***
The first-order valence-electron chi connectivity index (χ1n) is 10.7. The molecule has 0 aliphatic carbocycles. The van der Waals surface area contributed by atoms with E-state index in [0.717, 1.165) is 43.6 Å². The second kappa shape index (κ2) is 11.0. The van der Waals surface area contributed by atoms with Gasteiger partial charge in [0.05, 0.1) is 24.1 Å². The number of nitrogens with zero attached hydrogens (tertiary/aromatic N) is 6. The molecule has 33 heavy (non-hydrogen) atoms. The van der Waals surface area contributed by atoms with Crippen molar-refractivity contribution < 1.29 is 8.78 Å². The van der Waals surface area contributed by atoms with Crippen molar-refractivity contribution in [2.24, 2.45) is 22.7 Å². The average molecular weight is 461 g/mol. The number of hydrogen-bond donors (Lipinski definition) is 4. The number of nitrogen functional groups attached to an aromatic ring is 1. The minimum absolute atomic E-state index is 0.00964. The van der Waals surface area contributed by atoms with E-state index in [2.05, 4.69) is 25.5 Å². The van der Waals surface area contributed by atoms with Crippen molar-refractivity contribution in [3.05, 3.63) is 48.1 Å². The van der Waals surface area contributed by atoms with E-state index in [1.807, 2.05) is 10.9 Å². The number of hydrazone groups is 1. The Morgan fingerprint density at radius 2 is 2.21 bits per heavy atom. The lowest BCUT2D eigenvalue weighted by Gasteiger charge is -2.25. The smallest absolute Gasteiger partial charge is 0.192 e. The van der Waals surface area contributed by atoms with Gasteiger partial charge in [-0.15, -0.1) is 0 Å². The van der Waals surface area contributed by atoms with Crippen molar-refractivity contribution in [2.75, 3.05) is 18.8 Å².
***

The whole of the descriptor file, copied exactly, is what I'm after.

The first-order valence-electron chi connectivity index (χ1n) is 10.7. The molecule has 0 aliphatic carbocycles. The van der Waals surface area contributed by atoms with E-state index in [0.717, 1.165) is 43.6 Å². The second kappa shape index (κ2) is 11.0. The van der Waals surface area contributed by atoms with Gasteiger partial charge in [0.05, 0.1) is 24.1 Å². The number of nitrogens with zero attached hydrogens (tertiary/aromatic N) is 6. The molecule has 33 heavy (non-hydrogen) atoms. The van der Waals surface area contributed by atoms with Crippen molar-refractivity contribution < 1.29 is 8.78 Å². The van der Waals surface area contributed by atoms with Crippen molar-refractivity contribution in [2.24, 2.45) is 22.7 Å². The average molecular weight is 461 g/mol. The number of hydrogen-bond donors (Lipinski definition) is 4. The number of nitrogen functional groups attached to an aromatic ring is 1. The minimum absolute atomic E-state index is 0.00964. The van der Waals surface area contributed by atoms with E-state index in [2.05, 4.69) is 25.5 Å². The van der Waals surface area contributed by atoms with Crippen molar-refractivity contribution in [3.05, 3.63) is 48.1 Å². The van der Waals surface area contributed by atoms with E-state index in [1.807, 2.05) is 10.9 Å². The number of hydrazone groups is 1. The Morgan fingerprint density at radius 2 is 2.21 bits per heavy atom. The lowest BCUT2D eigenvalue weighted by Gasteiger charge is -2.25. The smallest absolute Gasteiger partial charge is 0.192 e. The van der Waals surface area contributed by atoms with Gasteiger partial charge in [-0.15, -0.1) is 0 Å². The van der Waals surface area contributed by atoms with Crippen molar-refractivity contribution in [2.75, 3.05) is 18.8 Å².